World’s weather records find home in ASU
Randy Cerveny has seen a lot of strange weather in his day, but lately the ASU President’s Professor is focusing on recording it in his role as the keeper of the world's weather anomalies.
In this new position as the world's Rapporteur on Climate Extremes, within the United Nations-affiliated World Meteorological Organization’s (WMO) Commission for Climatology, Cerveny will maintain the world’s extreme weather records, and he will be the person who decides if a new record is set or if it is just a bunch of smoke.
“In the heart of every meteorologist and climatologist beats the soul of a detective,” says Cerveny, a professor in ASU's School of Geographical Sciences. “We all appreciate a good mystery, and for those interested in weather, the elements of our atmosphere can often provide the most fascinating puzzles. How can we determine, after a major weather event, if the event was the hottest, coldest, wettest or windiest? Now we will have an official, unbiased list.”
The idea of the Rapporteur on Climate Extremes, Cerveny says, was something he proposed to the WMO and is based on a similar position in the U.S.
“There has never been anything like this for the world,” says Cerveny. “So I asked WMO about it for the world, and they said: ‘Great, you do it.’”
The inspiration for Cerveny’s record verifying and keeping duties came from a recent headline-grabbing weather event in the U.S.
“When I was watching hurricane Katrina coverage I heard several newscasters say ‘This is the worst natural disaster to hit the U.S.’ Well, it wasn’t,” says Cerveny. “It was not even close. I wanted to have an official record that says this is the worst hurricane we ever had. This is the worst tornado. This is the coldest temperature.”
As Rapporteur, Cerveny won’t be alone in checking to see if Aurora, Neb., really did have a hail stone measuring seven inches in diameter, or head off to little Reunion Island in the South Indian Ocean to verify it actually did get 72 inches of rain in a 24 hour period when a tropical cyclone hit this past February. Rather, he will call on a network of weather professionals spanning the globe to investigate new and strange weather phenomena.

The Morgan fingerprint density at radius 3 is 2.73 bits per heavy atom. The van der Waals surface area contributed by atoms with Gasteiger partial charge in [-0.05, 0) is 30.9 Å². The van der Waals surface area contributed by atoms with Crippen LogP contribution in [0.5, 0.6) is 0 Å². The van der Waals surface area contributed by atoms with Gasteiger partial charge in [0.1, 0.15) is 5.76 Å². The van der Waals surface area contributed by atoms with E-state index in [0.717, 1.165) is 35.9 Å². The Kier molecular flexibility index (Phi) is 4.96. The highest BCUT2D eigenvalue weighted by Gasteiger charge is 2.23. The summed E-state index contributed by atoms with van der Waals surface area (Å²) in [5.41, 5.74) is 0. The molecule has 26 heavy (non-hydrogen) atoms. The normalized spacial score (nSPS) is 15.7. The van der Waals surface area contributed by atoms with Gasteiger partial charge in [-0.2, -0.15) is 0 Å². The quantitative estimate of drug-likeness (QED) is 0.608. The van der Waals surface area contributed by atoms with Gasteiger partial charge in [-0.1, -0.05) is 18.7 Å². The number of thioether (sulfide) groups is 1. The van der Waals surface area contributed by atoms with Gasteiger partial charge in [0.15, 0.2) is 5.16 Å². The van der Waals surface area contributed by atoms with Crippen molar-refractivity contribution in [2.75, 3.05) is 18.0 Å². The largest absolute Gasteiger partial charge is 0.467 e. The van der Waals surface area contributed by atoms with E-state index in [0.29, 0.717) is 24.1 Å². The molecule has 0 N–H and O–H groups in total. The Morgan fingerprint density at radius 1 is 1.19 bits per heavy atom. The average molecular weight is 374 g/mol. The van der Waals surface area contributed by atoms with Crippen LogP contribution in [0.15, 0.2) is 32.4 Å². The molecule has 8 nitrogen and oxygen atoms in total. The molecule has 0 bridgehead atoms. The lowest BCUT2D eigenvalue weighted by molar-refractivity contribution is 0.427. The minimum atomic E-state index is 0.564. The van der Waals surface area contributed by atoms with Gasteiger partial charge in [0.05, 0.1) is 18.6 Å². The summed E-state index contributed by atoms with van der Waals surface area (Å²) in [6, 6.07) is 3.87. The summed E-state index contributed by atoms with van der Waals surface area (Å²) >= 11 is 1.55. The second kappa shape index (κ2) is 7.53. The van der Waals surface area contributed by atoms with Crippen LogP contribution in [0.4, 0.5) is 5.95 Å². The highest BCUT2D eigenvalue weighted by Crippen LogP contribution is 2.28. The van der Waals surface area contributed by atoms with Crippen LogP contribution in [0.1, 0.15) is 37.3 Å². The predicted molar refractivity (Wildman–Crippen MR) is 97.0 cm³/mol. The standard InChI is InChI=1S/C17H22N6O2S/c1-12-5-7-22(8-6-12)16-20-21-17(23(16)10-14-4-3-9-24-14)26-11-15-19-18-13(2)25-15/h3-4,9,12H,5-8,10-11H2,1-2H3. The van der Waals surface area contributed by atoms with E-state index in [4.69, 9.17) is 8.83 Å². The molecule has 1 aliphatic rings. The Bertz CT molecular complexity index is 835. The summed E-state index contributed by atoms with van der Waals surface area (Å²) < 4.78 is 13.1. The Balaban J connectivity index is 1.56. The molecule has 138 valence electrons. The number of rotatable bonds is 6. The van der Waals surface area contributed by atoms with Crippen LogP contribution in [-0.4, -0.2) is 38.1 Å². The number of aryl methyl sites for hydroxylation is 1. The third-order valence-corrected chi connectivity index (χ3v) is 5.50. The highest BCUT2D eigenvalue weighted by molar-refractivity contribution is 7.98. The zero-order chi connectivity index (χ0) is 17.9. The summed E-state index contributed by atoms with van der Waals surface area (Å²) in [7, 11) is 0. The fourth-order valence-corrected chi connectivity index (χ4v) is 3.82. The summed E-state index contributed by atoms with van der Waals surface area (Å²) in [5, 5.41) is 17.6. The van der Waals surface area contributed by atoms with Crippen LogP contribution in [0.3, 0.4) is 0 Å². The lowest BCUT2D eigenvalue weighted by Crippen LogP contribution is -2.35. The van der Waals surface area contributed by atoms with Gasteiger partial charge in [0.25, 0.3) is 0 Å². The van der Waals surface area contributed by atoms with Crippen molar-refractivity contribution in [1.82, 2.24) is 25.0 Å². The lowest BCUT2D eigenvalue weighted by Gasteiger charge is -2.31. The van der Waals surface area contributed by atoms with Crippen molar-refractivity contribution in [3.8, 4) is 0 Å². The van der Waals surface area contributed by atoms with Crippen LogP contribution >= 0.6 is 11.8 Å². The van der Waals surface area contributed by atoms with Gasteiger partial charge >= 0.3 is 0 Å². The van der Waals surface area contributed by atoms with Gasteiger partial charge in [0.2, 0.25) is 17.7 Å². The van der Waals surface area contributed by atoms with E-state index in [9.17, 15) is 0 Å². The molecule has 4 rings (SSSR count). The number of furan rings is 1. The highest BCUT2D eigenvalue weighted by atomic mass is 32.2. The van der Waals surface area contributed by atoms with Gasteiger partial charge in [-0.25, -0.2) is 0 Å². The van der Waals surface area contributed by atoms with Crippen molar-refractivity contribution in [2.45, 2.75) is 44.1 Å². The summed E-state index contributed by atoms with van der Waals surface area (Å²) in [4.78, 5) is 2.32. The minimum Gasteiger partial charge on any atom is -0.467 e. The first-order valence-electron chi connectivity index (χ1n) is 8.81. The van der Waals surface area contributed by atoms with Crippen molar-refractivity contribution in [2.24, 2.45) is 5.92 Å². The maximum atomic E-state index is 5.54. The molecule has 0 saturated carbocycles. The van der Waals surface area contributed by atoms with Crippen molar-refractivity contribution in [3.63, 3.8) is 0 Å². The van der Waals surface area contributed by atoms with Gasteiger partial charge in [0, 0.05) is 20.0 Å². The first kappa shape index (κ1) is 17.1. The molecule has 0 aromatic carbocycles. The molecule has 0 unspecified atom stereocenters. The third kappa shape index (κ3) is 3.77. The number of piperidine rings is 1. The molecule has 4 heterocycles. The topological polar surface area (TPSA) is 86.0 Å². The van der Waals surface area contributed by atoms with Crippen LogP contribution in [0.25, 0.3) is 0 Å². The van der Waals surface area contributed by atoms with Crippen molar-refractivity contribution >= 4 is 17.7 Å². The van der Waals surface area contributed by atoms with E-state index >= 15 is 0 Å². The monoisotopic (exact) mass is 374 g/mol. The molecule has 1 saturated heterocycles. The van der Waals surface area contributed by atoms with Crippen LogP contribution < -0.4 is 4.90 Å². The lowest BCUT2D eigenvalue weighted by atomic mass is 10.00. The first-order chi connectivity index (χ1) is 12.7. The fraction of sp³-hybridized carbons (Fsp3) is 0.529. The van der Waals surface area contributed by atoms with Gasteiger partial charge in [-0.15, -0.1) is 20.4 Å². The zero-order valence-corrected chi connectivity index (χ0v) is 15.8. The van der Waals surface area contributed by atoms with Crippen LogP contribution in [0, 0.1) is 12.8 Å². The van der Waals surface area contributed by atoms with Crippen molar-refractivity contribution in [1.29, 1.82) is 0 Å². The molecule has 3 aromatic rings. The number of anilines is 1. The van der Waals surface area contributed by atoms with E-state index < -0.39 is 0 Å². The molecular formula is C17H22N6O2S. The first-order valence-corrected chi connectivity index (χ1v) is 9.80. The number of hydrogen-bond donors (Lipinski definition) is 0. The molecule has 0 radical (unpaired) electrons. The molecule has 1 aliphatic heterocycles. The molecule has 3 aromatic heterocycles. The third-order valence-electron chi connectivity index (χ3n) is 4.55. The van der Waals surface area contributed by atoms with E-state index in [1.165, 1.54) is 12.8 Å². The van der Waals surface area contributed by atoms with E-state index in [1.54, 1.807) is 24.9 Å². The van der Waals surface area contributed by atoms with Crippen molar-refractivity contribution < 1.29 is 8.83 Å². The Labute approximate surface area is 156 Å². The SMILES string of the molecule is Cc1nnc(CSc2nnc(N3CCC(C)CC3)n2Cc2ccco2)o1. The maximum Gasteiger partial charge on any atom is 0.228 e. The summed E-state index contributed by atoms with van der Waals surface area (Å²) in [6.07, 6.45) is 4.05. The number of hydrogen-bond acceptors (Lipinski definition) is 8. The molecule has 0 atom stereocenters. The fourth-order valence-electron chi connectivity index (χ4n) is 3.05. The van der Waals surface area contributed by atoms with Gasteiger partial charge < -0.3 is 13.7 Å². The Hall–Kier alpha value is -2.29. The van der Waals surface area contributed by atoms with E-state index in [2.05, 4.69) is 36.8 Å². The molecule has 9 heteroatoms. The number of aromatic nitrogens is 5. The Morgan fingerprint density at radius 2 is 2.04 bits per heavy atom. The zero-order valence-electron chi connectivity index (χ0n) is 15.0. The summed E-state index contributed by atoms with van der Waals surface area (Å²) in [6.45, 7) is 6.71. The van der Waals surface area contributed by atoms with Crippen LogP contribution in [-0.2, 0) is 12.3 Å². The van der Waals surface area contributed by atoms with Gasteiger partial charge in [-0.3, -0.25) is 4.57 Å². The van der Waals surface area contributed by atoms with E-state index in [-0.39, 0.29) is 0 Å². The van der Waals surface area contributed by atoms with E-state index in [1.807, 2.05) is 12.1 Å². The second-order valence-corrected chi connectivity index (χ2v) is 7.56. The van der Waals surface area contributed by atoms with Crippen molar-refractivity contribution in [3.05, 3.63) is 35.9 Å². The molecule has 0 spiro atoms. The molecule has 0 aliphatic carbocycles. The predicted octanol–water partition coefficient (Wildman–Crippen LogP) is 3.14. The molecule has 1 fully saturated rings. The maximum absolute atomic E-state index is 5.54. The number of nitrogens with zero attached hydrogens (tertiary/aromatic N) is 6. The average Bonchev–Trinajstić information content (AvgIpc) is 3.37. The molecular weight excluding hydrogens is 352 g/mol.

Cerveny has set up procedures and for each record that comes in, he puts together a committee of experts from around the world to test it and see if it holds water.
“I’ll contact the national weather service for that country and then start to create an ad hoc committee to examine the record,” he explains.
“One of the members of the group will always be a regional member where the record was recorded. We’ll have an expert on that particular weather event, like a hurricane expert for hurricanes. We’ll also involve the head of the WMO’s climate group, the head of WMO’s climate monitoring group and myself.”
The committee will examine all aspects of the record, including the what, where, when and the how, and it will examine the types of equipment that were used to make the measurements, as well as their location during the event to verify its authenticity.
“The committee will make a recommendation, and I make the final determination as to whether we should put it in the archive,” he says.
Cerveny notes that in the nine months he’s been on the job, he has already investigated three possible records. One stuck, one was rejected and one is pending. Those that are officially verified records are archived in the World Weather/Climate Extremes Archive (http://wmo.asu.edu">http://wmo.asu.edu">http://wmo.asu.edu), physically located at ASU.
The archive is starting off small, Cerveny says, focusing first on categories such as temperature, pressure, rainfall, hail and wind. Plans are to expand it at a later date.
While there is a lot at stake in determining the true weather records of our planet, keeping those records unbiased and archived for all to access feeds into a larger goal of Cerveny’s, to better understand the dynamics Earth is currently experiencing.
“In this position we can correlate information on climatology in the world and see what direction global warming is taking us,” says Cerveny.
“The longer the database is up and running, the more valuable it will become. As we get longer and longer records we can start to see validated trends and changes taking place.”